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As Beijing considers who to send to Washington to replace its long-time ambassador Cui Tiankai, it will look for someone who embodies its current diplomatic approach: measured and knowledgeable about the US, but firm and tough enough to carry out President Xi Jinping’s more muscular foreign policy.
“Definitely Beijing needs someone who can help and promote this relationship,” said Zhiqun Zhu, chair of the international relations department at Bucknell University. “It’s been a tough few years and it looks like the two sides are willing to restart. It may be a good opportunity.”
Other ideal attributes for a Chinese ambassador at this juncture would be a diplomatic personality and someone with a sense of humour, as well as a keen understanding of American politics, analysts said. Some version of self-deprecation was likely to play much better than a hardline approach at a time of growing US wariness towards China, they added.
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“No matter how often people say the US doesn’t understand China and China understands the US, I think China often misunderstands the US,” said Elizabeth Economy, a senior fellow at Stanford University’s Hoover Institution.
“That said, no amount of diplomatic activities will work if China’s policies continue the way they are,” she added, citing chest-thumping in the South China Sea, around Taiwan and along China’s de facto border with India.
Foreign vice-minister Ma Zhaoxu had been well groomed for the role, according to Yun Sun, China programme director at the Stimson Centre. Ma has the appropriate rank and experience for one of Beijing’s most important diplomatic positions, which oversees a complex relationship, she said.
Ma is also 11 years younger than Cui, representing a younger generation. “People will expect different styles although the theme of the bilateral relations is unlikely to change,” Sun added.
James Green, Georgetown University senior fellow and former trade negotiator based in the US embassy in Beijing, recalled working with Ma, who was then head of the foreign ministry’s policy planning department, in 2007 and 2008.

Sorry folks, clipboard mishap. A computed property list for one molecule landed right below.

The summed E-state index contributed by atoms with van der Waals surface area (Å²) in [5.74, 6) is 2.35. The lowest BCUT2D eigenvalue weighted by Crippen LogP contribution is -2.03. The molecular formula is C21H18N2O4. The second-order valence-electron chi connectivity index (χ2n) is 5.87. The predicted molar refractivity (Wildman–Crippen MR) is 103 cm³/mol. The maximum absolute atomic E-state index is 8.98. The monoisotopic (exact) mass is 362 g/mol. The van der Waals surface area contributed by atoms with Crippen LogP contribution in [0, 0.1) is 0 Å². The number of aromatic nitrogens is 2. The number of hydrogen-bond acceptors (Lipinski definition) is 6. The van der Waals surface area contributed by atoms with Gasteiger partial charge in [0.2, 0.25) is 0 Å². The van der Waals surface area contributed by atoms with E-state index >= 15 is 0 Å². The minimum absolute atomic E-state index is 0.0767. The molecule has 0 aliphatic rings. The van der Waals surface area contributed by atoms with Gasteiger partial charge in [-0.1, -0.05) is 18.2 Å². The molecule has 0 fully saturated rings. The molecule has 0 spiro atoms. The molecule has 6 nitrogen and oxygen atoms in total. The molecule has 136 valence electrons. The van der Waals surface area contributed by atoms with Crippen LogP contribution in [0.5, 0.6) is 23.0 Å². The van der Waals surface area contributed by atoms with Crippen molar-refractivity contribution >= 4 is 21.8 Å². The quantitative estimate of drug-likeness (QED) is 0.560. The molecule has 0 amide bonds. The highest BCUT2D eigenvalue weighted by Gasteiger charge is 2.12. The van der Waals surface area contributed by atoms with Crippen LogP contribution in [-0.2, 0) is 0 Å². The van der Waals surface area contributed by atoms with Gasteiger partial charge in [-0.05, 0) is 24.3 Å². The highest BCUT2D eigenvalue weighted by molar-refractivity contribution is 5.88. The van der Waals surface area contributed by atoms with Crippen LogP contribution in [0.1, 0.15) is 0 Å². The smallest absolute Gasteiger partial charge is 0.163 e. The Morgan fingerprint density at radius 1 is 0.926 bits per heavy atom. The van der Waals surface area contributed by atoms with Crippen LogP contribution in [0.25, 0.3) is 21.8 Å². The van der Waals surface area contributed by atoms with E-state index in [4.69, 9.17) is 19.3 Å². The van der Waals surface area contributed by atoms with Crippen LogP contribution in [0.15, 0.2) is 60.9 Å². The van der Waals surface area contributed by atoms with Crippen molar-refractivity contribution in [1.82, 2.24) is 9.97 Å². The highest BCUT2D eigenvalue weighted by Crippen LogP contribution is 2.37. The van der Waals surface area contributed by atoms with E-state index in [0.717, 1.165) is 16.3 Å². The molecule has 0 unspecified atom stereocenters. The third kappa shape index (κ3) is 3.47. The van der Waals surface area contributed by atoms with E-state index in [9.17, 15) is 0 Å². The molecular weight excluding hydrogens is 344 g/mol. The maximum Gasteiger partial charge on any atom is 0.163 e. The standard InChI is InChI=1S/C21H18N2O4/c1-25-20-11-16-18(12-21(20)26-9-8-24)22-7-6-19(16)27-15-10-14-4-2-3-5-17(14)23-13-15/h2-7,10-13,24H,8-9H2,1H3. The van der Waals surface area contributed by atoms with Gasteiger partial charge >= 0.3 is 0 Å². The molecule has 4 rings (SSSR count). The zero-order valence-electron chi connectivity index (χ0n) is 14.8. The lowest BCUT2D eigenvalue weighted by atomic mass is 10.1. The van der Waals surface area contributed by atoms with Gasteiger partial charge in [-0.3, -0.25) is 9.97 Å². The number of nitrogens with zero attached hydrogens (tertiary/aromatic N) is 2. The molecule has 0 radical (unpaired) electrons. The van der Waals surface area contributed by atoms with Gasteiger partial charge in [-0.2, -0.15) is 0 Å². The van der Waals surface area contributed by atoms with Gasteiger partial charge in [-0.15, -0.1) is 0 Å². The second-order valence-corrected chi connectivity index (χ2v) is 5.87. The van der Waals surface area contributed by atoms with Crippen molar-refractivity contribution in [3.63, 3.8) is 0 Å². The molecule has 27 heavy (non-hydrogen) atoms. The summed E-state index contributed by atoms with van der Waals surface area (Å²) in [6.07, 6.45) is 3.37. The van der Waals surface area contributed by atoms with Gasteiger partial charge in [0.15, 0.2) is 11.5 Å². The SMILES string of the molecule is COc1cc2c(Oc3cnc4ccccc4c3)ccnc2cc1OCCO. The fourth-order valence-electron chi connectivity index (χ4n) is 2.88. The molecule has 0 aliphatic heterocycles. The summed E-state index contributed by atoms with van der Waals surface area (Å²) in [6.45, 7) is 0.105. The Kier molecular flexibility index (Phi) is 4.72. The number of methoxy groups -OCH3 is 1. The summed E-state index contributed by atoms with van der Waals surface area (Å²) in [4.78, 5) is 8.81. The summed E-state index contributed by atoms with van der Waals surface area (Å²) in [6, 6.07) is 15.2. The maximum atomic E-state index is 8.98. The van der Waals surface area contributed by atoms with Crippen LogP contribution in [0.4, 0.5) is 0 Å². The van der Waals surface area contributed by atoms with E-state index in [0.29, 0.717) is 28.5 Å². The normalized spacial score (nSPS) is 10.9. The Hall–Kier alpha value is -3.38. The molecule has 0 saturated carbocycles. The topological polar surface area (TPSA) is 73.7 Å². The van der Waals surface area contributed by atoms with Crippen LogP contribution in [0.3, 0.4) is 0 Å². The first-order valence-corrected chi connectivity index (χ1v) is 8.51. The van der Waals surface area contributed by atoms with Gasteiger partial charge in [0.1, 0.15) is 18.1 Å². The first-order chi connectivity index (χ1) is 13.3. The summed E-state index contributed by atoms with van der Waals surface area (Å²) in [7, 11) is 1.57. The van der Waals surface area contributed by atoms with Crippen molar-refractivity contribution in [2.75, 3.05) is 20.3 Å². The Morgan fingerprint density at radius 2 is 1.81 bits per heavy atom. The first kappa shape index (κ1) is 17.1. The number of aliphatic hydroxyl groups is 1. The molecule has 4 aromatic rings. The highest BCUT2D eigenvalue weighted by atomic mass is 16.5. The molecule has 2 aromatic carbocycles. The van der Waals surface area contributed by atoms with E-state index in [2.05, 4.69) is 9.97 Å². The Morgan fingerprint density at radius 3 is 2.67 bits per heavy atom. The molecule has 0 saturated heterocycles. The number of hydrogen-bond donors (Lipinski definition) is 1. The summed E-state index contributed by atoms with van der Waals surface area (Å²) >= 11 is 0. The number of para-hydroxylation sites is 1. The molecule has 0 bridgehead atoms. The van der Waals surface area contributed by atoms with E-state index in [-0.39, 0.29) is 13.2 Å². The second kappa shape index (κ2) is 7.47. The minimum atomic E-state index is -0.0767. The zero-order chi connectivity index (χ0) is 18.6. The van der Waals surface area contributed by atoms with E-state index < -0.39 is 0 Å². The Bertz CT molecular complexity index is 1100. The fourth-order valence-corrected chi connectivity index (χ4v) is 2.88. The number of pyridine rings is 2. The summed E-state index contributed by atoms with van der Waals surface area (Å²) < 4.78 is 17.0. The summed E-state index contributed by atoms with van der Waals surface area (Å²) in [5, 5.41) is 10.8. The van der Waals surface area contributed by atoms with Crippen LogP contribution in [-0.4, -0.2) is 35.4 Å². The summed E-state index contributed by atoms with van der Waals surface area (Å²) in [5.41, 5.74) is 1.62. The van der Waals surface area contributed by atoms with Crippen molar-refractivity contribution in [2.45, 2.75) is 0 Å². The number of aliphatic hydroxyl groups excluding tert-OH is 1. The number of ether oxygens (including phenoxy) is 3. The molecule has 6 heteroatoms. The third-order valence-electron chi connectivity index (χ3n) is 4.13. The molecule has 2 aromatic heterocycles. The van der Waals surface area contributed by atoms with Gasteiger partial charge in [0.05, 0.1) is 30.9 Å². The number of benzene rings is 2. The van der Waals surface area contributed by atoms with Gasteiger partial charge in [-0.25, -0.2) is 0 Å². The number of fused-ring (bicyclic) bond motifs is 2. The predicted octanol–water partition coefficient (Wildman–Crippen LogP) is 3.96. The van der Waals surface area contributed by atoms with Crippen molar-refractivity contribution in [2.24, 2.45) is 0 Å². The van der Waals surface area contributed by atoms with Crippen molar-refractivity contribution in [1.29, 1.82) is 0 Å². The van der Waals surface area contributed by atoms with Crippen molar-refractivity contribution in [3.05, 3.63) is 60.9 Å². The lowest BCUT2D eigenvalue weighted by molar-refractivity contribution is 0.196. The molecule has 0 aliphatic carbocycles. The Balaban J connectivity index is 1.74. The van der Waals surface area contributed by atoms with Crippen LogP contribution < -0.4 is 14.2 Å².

“He‘s a very smart guy, but I was struck by his lack of knowledge in economics,” Green said, adding that Ma was quite doctrinaire. “He’s a communist’s communist. I don’t think it would serve him well in Washington right now.”
Last week, Ma had an “in-depth exchange” with US special envoy for Iran Robert Malley. Green suspects the US embassy approached the Chinese foreign ministry to talk about Iran and the call was handed to Ma, given his role handling multilateral affairs.
Green believes a more likely candidate might be foreign vice-minister Le Yucheng, who has also held the policy planning job and who seemed to have more interpersonal skills. “I found Ma a bit wooden and scripted,” he said.
According to Andrew Mertha, director of China studies at the John Hopkins School of Advanced International Studies in Washington, Ma had credibility for the role. “He will communicate in a way that is straight, no chaser, but without having to engage in the Wolf Warrior genuflecting to demonstrate that he is loyal to Beijing,” he said.
“Ambassador Cui is a gifted diplomat, and he was in an unenviable position over the past few years. He will be a tough act to follow, but Ma would be the right person at the right time, one that will hopefully – and refreshingly – be governed by straight talk between the two sides.”
Mertha added that Biden had set the stage for such frank discussion in his interview with CBS last weekend, particularly with his comment that Xi “doesn’t have a democratic, small-D, bone in his body”. It was a signal to the US leader‘s domestic audience “exactly what kind of regime the Biden administration is engaging and that it is doing so with eyes wide open”, he said.